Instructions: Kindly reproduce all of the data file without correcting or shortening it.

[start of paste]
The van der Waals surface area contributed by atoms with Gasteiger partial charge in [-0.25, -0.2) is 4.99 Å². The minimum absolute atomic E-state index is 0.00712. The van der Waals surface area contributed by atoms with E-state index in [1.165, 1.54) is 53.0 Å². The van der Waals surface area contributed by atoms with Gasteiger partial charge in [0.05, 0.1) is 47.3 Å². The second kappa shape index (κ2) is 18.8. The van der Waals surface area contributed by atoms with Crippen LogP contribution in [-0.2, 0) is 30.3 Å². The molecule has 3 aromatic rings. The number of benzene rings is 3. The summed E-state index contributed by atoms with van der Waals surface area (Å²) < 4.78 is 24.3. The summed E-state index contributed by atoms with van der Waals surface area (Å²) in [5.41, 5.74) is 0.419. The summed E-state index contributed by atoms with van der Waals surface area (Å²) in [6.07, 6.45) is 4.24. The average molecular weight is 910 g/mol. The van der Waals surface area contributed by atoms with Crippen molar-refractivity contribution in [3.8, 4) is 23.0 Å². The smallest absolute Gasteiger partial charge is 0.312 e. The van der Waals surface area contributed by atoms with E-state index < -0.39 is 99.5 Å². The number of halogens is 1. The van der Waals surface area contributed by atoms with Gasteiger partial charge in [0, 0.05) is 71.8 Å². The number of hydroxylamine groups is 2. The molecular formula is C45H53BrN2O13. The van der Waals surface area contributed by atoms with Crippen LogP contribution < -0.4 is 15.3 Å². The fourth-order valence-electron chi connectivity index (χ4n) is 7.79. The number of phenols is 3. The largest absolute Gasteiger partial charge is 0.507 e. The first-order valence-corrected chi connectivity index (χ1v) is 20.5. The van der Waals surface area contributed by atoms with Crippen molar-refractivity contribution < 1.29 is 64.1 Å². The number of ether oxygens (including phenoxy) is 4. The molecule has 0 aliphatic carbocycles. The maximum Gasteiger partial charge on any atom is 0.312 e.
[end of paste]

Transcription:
The van der Waals surface area contributed by atoms with Gasteiger partial charge in [-0.25, -0.2) is 4.99 Å². The minimum absolute atomic E-state index is 0.00712. The van der Waals surface area contributed by atoms with E-state index in [1.165, 1.54) is 53.0 Å². The van der Waals surface area contributed by atoms with Gasteiger partial charge in [0.05, 0.1) is 47.3 Å². The second kappa shape index (κ2) is 18.8. The van der Waals surface area contributed by atoms with Crippen LogP contribution in [-0.2, 0) is 30.3 Å². The molecule has 3 aromatic rings. The number of benzene rings is 3. The summed E-state index contributed by atoms with van der Waals surface area (Å²) < 4.78 is 24.3. The summed E-state index contributed by atoms with van der Waals surface area (Å²) in [5.41, 5.74) is 0.419. The summed E-state index contributed by atoms with van der Waals surface area (Å²) in [6.07, 6.45) is 4.24. The average molecular weight is 910 g/mol. The van der Waals surface area contributed by atoms with Crippen molar-refractivity contribution in [3.8, 4) is 23.0 Å². The smallest absolute Gasteiger partial charge is 0.312 e. The van der Waals surface area contributed by atoms with E-state index < -0.39 is 99.5 Å². The number of halogens is 1. The van der Waals surface area contributed by atoms with Gasteiger partial charge in [0, 0.05) is 71.8 Å². The number of hydroxylamine groups is 2. The molecular formula is C45H53BrN2O13. The van der Waals surface area contributed by atoms with Crippen LogP contribution < -0.4 is 15.3 Å². The fourth-order valence-electron chi connectivity index (χ4n) is 7.79. The number of phenols is 3. The largest absolute Gasteiger partial charge is 0.507 e. The first-order valence-corrected chi connectivity index (χ1v) is 20.5. The van der Waals surface area contributed by atoms with Crippen molar-refractivity contribution < 1.29 is 64.1 Å². The number of ether oxygens (including phenoxy) is 4. The molecule has 0 aliphatic carbocycles. The maximum Gasteiger partial charge on any atom is 0.312 e.